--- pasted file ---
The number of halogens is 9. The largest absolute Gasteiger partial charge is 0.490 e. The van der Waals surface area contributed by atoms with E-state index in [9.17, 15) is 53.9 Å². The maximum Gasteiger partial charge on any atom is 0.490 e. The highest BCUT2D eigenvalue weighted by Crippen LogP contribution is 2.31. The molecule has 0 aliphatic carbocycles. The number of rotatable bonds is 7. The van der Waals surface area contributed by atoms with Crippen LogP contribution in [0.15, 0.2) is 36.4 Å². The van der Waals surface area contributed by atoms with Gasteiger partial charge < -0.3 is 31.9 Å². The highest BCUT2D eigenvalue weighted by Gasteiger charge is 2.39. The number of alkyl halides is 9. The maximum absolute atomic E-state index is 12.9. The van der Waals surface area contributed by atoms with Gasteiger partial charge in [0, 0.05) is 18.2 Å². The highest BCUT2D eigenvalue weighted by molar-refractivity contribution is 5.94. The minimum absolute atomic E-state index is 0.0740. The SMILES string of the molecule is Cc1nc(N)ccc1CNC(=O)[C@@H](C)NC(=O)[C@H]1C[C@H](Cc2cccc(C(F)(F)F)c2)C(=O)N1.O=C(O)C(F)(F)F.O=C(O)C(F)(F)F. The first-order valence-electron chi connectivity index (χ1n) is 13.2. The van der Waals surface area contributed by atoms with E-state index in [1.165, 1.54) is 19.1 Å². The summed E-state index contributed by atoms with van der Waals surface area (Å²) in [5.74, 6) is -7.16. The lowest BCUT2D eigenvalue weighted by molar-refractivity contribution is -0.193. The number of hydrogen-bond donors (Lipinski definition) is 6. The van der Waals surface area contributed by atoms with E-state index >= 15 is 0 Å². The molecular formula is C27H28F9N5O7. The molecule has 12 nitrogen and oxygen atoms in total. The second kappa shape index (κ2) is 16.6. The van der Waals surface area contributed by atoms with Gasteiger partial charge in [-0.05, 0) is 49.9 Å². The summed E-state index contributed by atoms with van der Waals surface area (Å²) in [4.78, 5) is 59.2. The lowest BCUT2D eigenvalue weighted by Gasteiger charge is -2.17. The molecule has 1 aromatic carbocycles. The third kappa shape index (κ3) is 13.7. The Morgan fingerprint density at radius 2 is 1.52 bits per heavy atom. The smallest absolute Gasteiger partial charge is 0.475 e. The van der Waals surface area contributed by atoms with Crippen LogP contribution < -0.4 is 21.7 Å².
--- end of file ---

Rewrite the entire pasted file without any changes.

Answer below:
The number of halogens is 9. The largest absolute Gasteiger partial charge is 0.490 e. The van der Waals surface area contributed by atoms with E-state index in [9.17, 15) is 53.9 Å². The maximum Gasteiger partial charge on any atom is 0.490 e. The highest BCUT2D eigenvalue weighted by Crippen LogP contribution is 2.31. The molecule has 0 aliphatic carbocycles. The number of rotatable bonds is 7. The van der Waals surface area contributed by atoms with Crippen LogP contribution in [0.15, 0.2) is 36.4 Å². The van der Waals surface area contributed by atoms with Gasteiger partial charge < -0.3 is 31.9 Å². The highest BCUT2D eigenvalue weighted by Gasteiger charge is 2.39. The number of alkyl halides is 9. The maximum absolute atomic E-state index is 12.9. The van der Waals surface area contributed by atoms with Gasteiger partial charge in [0, 0.05) is 18.2 Å². The highest BCUT2D eigenvalue weighted by molar-refractivity contribution is 5.94. The minimum absolute atomic E-state index is 0.0740. The SMILES string of the molecule is Cc1nc(N)ccc1CNC(=O)[C@@H](C)NC(=O)[C@H]1C[C@H](Cc2cccc(C(F)(F)F)c2)C(=O)N1.O=C(O)C(F)(F)F.O=C(O)C(F)(F)F. The first-order valence-electron chi connectivity index (χ1n) is 13.2. The van der Waals surface area contributed by atoms with E-state index in [1.165, 1.54) is 19.1 Å². The summed E-state index contributed by atoms with van der Waals surface area (Å²) in [5.74, 6) is -7.16. The lowest BCUT2D eigenvalue weighted by molar-refractivity contribution is -0.193. The number of hydrogen-bond donors (Lipinski definition) is 6. The van der Waals surface area contributed by atoms with E-state index >= 15 is 0 Å². The molecular formula is C27H28F9N5O7. The molecule has 12 nitrogen and oxygen atoms in total. The second kappa shape index (κ2) is 16.6. The van der Waals surface area contributed by atoms with Gasteiger partial charge in [-0.05, 0) is 49.9 Å². The summed E-state index contributed by atoms with van der Waals surface area (Å²) in [4.78, 5) is 59.2. The lowest BCUT2D eigenvalue weighted by Gasteiger charge is -2.17. The molecule has 1 aromatic carbocycles. The third kappa shape index (κ3) is 13.7. The Morgan fingerprint density at radius 2 is 1.52 bits per heavy atom. The smallest absolute Gasteiger partial charge is 0.475 e. The van der Waals surface area contributed by atoms with Crippen LogP contribution < -0.4 is 21.7 Å².